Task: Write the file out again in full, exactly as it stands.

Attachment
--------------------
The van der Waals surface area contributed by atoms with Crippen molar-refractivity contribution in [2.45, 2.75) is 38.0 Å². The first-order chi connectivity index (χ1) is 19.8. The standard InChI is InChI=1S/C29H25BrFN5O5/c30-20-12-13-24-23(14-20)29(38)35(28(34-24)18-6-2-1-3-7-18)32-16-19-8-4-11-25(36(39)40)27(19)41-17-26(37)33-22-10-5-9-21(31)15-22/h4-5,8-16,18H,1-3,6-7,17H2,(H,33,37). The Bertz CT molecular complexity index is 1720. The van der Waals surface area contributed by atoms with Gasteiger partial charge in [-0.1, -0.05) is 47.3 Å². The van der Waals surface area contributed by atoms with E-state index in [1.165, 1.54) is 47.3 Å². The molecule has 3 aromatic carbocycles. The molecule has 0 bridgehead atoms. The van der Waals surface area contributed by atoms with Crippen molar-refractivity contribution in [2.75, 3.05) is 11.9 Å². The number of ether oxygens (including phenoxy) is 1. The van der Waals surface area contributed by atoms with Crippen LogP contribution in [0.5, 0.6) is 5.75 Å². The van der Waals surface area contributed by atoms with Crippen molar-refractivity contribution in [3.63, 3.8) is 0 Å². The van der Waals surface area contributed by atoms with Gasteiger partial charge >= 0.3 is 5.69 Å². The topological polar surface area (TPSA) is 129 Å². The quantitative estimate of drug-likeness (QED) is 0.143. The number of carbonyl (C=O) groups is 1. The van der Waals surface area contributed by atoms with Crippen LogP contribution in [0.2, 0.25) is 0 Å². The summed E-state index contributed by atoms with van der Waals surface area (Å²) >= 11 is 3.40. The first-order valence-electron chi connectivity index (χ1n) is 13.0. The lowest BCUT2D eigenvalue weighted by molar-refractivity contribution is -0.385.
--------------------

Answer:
The van der Waals surface area contributed by atoms with Crippen molar-refractivity contribution in [2.45, 2.75) is 38.0 Å². The first-order chi connectivity index (χ1) is 19.8. The standard InChI is InChI=1S/C29H25BrFN5O5/c30-20-12-13-24-23(14-20)29(38)35(28(34-24)18-6-2-1-3-7-18)32-16-19-8-4-11-25(36(39)40)27(19)41-17-26(37)33-22-10-5-9-21(31)15-22/h4-5,8-16,18H,1-3,6-7,17H2,(H,33,37). The Bertz CT molecular complexity index is 1720. The van der Waals surface area contributed by atoms with Gasteiger partial charge in [-0.1, -0.05) is 47.3 Å². The van der Waals surface area contributed by atoms with E-state index in [1.165, 1.54) is 47.3 Å². The molecule has 3 aromatic carbocycles. The molecule has 0 bridgehead atoms. The van der Waals surface area contributed by atoms with Crippen molar-refractivity contribution in [2.75, 3.05) is 11.9 Å². The number of ether oxygens (including phenoxy) is 1. The van der Waals surface area contributed by atoms with Crippen LogP contribution in [0.5, 0.6) is 5.75 Å². The van der Waals surface area contributed by atoms with Crippen molar-refractivity contribution in [3.63, 3.8) is 0 Å². The van der Waals surface area contributed by atoms with Gasteiger partial charge >= 0.3 is 5.69 Å². The topological polar surface area (TPSA) is 129 Å². The quantitative estimate of drug-likeness (QED) is 0.143. The number of carbonyl (C=O) groups is 1. The van der Waals surface area contributed by atoms with Crippen LogP contribution in [0.2, 0.25) is 0 Å². The summed E-state index contributed by atoms with van der Waals surface area (Å²) >= 11 is 3.40. The first-order valence-electron chi connectivity index (χ1n) is 13.0. The lowest BCUT2D eigenvalue weighted by molar-refractivity contribution is -0.385.